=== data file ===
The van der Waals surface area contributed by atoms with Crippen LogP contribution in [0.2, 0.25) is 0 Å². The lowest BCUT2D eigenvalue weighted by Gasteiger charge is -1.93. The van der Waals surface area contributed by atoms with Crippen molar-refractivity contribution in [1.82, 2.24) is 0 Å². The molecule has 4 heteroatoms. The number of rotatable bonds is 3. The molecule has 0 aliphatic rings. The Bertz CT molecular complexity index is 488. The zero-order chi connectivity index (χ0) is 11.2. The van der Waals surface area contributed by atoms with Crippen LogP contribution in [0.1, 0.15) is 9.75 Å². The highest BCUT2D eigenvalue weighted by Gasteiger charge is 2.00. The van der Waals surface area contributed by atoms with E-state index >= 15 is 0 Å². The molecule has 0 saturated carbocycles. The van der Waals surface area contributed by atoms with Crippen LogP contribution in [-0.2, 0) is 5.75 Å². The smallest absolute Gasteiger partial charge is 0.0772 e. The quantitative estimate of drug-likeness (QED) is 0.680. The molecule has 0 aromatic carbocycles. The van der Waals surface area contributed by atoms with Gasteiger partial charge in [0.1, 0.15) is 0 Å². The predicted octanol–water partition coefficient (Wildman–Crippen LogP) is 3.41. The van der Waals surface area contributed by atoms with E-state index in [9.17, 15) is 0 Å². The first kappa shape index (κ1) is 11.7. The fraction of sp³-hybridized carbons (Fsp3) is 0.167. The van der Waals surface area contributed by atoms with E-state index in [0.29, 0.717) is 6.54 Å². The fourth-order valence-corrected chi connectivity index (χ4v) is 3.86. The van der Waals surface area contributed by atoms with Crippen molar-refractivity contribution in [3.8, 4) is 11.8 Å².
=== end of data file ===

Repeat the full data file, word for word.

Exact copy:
The van der Waals surface area contributed by atoms with Crippen LogP contribution in [0.2, 0.25) is 0 Å². The lowest BCUT2D eigenvalue weighted by Gasteiger charge is -1.93. The van der Waals surface area contributed by atoms with Crippen molar-refractivity contribution in [1.82, 2.24) is 0 Å². The molecule has 4 heteroatoms. The number of rotatable bonds is 3. The molecule has 0 aliphatic rings. The Bertz CT molecular complexity index is 488. The zero-order chi connectivity index (χ0) is 11.2. The van der Waals surface area contributed by atoms with Crippen LogP contribution in [0.1, 0.15) is 9.75 Å². The highest BCUT2D eigenvalue weighted by Gasteiger charge is 2.00. The van der Waals surface area contributed by atoms with E-state index >= 15 is 0 Å². The molecule has 0 saturated carbocycles. The van der Waals surface area contributed by atoms with Crippen LogP contribution in [-0.2, 0) is 5.75 Å². The smallest absolute Gasteiger partial charge is 0.0772 e. The quantitative estimate of drug-likeness (QED) is 0.680. The molecule has 0 aromatic carbocycles. The van der Waals surface area contributed by atoms with Gasteiger partial charge in [0.1, 0.15) is 0 Å². The predicted octanol–water partition coefficient (Wildman–Crippen LogP) is 3.41. The van der Waals surface area contributed by atoms with E-state index in [9.17, 15) is 0 Å². The first kappa shape index (κ1) is 11.7. The fraction of sp³-hybridized carbons (Fsp3) is 0.167. The van der Waals surface area contributed by atoms with E-state index in [0.29, 0.717) is 6.54 Å². The fourth-order valence-corrected chi connectivity index (χ4v) is 3.86. The van der Waals surface area contributed by atoms with Crippen molar-refractivity contribution in [3.8, 4) is 11.8 Å².